If the name ‘Vini Reilly’ rings any kind of bell in your mind, chances are you’re thinking of the iconic closing scene of cult movie 24 Hour Party People. Factory Records’ Tony Wilson, played hilariously by Steve Coogan, is confronted by a drug-induced vision of God himself (who, in turn, looks suspiciously like Tony Wilson). The spectral hallucination’s parting advice is for him to “get in touch with Vini Reilly; he’s well due a revival. Maybe even a Greatest Hits”. Indeed, even though Factory’s heyday has long since passed, and Wilson himself is no longer with us, this advice still remains true.
Before Joy Division, before New Order, and before the Happy Mondays, Factory Records’ first signing in 1979 was the Durutti Column, fronted by an enigmatic, compelling figure wielding a ghostly, ethereal voice and the guitar skills of a virtuoso. Particularly as an instrumentalist, the tacit shadow he would cast over the ensuing Madchester movement would be enormous; the sparse, intricate beauty of his guitar arrangements would contrast sharply with the meat-and-potatoes punk rock of yesteryear. In Vini Reilly’s guitar parts reside the quintessence of that amorphous genre known as post-punk.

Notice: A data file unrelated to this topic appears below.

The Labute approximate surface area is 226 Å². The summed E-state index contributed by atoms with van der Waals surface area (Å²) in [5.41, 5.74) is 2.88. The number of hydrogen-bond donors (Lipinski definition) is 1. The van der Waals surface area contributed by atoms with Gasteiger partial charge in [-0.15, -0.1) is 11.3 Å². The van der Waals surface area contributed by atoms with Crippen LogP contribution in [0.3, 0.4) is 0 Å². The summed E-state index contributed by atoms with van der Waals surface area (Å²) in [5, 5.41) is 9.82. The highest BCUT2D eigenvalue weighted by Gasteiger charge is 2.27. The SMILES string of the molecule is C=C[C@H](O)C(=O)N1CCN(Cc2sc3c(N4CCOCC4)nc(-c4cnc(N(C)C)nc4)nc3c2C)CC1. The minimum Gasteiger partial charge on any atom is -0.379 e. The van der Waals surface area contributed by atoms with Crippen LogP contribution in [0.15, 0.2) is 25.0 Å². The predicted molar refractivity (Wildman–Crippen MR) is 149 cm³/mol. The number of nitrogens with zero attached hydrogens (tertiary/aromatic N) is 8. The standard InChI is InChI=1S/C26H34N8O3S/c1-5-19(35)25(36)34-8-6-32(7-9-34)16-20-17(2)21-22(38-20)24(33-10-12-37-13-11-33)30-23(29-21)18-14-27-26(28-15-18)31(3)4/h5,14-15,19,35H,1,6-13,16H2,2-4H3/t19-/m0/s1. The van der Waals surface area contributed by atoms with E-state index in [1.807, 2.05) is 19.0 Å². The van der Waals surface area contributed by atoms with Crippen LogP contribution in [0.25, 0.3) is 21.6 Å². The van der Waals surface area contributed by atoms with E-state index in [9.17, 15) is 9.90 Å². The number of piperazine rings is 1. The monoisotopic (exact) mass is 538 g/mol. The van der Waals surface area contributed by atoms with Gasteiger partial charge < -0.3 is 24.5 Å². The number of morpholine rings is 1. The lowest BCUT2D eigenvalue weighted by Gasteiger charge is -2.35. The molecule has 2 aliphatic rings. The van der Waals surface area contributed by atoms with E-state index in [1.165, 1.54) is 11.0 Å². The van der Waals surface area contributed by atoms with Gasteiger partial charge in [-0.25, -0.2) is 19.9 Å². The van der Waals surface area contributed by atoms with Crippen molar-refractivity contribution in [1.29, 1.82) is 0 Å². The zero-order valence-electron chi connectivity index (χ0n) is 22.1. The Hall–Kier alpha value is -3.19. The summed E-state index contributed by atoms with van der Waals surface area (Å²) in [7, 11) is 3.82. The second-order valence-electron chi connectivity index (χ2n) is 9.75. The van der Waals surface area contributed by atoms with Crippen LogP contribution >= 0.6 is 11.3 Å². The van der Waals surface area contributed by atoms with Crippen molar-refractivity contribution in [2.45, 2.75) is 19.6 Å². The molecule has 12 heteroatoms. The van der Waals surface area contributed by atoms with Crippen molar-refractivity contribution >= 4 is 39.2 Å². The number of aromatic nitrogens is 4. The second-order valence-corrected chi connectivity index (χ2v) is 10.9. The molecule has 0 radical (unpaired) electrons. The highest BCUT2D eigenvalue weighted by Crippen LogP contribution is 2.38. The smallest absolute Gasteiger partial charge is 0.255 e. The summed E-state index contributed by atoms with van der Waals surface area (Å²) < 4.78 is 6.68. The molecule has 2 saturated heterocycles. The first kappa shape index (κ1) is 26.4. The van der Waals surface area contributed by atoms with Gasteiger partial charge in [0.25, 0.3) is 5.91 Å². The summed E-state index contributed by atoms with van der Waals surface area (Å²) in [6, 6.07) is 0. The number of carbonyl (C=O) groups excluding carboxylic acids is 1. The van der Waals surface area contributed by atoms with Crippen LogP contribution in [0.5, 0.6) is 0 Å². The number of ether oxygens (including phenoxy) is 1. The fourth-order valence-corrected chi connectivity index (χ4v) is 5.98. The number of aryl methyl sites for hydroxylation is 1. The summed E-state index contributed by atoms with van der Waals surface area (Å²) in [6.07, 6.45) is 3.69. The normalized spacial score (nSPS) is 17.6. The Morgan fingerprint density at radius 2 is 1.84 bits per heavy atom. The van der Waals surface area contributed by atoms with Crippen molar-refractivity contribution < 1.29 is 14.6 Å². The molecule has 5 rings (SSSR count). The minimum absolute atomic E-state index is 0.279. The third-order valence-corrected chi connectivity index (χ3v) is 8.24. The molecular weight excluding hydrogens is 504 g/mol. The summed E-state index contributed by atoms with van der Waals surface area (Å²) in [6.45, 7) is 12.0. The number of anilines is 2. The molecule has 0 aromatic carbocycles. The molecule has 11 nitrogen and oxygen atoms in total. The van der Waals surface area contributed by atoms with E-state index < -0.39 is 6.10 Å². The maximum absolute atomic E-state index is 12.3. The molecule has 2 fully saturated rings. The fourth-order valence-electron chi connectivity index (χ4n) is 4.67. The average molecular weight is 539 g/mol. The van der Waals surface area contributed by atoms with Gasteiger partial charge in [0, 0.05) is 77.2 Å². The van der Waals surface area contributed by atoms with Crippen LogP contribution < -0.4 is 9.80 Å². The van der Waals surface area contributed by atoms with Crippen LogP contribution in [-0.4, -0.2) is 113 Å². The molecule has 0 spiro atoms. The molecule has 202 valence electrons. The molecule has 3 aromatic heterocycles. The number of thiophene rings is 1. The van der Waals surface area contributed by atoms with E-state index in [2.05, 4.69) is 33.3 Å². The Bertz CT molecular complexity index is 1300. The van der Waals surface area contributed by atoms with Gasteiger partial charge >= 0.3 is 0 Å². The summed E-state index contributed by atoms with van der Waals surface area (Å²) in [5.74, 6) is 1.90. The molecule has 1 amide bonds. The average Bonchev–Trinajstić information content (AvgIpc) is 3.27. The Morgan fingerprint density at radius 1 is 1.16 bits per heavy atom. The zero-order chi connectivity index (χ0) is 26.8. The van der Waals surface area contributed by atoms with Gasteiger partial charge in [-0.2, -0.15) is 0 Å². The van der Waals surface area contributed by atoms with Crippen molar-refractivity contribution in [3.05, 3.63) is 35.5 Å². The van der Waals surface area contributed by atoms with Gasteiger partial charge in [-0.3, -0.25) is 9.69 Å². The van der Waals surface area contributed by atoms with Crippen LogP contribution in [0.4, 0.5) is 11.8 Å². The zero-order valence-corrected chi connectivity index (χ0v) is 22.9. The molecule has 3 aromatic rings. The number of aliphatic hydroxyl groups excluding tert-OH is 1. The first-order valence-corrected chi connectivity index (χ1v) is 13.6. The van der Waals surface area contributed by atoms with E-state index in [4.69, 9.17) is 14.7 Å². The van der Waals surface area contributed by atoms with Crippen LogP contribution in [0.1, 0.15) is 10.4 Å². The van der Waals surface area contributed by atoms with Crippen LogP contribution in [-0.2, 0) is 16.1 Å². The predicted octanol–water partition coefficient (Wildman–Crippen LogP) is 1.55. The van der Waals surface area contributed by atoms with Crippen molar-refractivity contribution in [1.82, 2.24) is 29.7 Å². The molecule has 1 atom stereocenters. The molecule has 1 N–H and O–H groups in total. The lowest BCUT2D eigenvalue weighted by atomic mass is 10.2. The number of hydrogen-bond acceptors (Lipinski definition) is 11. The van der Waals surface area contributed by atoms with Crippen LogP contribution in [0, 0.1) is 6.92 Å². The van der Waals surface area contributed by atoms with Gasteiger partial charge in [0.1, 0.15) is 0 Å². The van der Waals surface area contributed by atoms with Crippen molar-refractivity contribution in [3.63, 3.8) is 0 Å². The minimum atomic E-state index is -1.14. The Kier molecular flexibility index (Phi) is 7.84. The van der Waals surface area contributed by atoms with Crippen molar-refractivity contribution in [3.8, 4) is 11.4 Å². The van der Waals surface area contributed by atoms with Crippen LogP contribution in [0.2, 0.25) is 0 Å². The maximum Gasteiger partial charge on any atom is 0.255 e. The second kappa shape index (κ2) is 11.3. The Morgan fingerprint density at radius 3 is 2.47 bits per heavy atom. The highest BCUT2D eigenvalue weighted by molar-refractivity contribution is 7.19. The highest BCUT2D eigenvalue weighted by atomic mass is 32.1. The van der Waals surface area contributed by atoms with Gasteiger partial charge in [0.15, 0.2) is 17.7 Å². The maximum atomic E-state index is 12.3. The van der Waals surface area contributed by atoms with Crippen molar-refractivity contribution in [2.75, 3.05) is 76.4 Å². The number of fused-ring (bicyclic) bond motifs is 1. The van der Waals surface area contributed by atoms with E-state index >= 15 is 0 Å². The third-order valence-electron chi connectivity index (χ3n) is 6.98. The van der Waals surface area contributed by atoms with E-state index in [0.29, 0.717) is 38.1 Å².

Ask most people to name the greatest guitarist of 1980s Britain, and most would say Johnny Marr. Though it’s fair to say that the distinctive, chirping riffs of the Smiths defined the 80s, it’s equally fair to say that, without Vini Reilly and the Durutti Column, the Smiths, and indeed post-punk itself, would have been radically different entities. We need only look at their 1980 debut The Return of The Durutti Column to see the musical map by which the Smiths traced their path. As if we need further convincing of the respect Reilly commanded, and still commands, amongst his peers, we need only look to Morrissey’s 1998 solo debut Viva Hate, the solo work considered to be the closest to the Smiths in its quality; arranged, played and given its Smiths-esque timbre by Reilly, in a style he himself developed.
There are few musicians whose talent and influence are so at odds with their lack of widespread recognition; while the Red Hot Chili Peppers’ John Frusciante describes him as “the greatest guitarist in the world”, Reilly himself describes his own greatest work as “s**t”. Perhaps we should take God/Coogan at his word and grant him the recognition an innovator of his status deserves.